More pieces in the statistical jigsaw

27th November 1998 at 00:00
Data from the world's industrialised countries puts the achievements of the UK's education system in perspective, writes David Budge

Robert Burns's famous plea for honest self-appraisal is not one that most of us are brave enough to endorse.

O wad some pow'r the giftie gie us To see ourselves as others see us!

We tend to prefer the fictions that we create. But just occasionally it can be instructive - even heartening - to take a detached look at ourselves.

The annual publication of the plump statistical volume, Education at a Glance: OECD Indicators, provides such an opportunity for the UK education service.

It shows how we compare with the 28 other OECD countries on measures such as expenditure on education, youth unemployment, pupil-teacher ratios and access to higher education. And this year the statistical net has been spread to encompass another 12 non-OECD countries.

So how do we look this year in comparison with the rest of the developed world? In surprisingly good fettle, it has to be said. The OECD report reminds us that our children's mathematical performance is mediocre. But we are top of the world rankings in the number of computers per secondary child and have a lower university drop-out rate than virtually any other country.

That is more than the Italians can claim. As the 1998 edition of Education at a Glance points out, their students have an alarmingly poor "survival" rate. The disclosure has enraged the Italians who believe that their university "apples" should not have been compared with the "pears" of other countries which have shorter degree courses.

The OECD statisticians are unapologetic, however. "The Italians may not like the statistics, but they approved them," one official said, shrugging his shoulders.

But the Italian protest at least reminds us that all statistics of this kind have to be read in the company of a dish of salt. Some data is three years old and there are a few frustrating gaps in the tables (estimates of the fiscal and social return on educational investment are provided for some countries - but not the UK).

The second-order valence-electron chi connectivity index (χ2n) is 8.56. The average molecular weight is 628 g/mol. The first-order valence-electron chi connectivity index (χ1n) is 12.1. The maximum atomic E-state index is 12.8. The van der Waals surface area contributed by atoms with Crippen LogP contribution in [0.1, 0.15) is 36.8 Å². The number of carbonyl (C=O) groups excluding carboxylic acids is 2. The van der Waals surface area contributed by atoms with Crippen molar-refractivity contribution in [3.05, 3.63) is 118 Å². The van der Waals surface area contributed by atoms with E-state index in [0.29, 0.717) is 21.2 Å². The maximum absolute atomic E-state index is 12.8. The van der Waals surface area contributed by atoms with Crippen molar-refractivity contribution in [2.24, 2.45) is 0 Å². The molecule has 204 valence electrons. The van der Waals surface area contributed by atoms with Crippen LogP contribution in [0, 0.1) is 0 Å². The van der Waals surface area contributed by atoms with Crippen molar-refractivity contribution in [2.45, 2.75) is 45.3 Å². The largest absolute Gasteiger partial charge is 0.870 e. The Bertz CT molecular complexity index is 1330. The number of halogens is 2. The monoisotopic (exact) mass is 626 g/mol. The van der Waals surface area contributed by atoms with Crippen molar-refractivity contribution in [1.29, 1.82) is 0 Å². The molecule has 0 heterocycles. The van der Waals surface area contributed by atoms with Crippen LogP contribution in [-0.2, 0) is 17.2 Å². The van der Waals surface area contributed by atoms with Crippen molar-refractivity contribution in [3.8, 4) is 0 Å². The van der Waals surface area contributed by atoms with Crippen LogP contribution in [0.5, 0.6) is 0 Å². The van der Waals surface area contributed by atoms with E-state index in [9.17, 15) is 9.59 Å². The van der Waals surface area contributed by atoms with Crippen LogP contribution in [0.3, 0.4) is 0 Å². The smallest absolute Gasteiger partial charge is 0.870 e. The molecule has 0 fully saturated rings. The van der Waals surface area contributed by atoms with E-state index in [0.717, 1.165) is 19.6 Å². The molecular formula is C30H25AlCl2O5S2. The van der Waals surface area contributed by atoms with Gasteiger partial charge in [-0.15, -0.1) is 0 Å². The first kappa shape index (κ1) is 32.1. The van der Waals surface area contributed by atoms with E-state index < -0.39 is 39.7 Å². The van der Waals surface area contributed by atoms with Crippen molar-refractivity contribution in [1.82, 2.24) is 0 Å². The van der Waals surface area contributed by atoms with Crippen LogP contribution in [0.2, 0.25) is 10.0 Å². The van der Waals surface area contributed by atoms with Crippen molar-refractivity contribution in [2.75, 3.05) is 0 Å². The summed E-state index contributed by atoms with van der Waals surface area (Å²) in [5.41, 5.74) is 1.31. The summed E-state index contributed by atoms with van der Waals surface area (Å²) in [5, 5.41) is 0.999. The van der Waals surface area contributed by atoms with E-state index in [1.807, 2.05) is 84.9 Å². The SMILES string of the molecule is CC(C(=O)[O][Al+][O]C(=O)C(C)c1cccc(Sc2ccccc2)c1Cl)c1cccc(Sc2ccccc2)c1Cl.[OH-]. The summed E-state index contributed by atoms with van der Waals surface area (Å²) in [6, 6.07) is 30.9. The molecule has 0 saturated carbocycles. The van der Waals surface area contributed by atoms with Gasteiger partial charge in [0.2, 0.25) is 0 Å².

It is also essential to read the footnotes and understand the context. For example, Korean and Japanese children don't seem to work as hard as the Italians - but that is because the number of hours they spend on homework or in after-school crammers is not given.

Equally, some calculations are surely speculative. It's debatable whether you can really quantify the percentage of decisions on secondary education taken by schools, local authorities or central government.

And avid readers of The TES will know that, unfortunately, the salaries for Russian teachers are even more abject than those quoted (a fortnight ago we reported that some were being "paid" in vodka, saucepans, rugs - and even gravestones).

Nevertheless, these volumes provide some unusual insights (a teacher's starting salary is almost identical to the per capita GDP in many countries). They also provide perhaps the best cost-benefit analysis of national education systems that we have at present.

The statistical jigsaw is still far from complete but the picture is gradually becoming clearer, year by year.

"Education at a Glance: OECD Indicators 1998" is available from The Stationery Office, PO Box 276, London SW8 5DT (Tel: 0171-873 9090) Price Pounds 30 (plus Pounds 2.94 pp)

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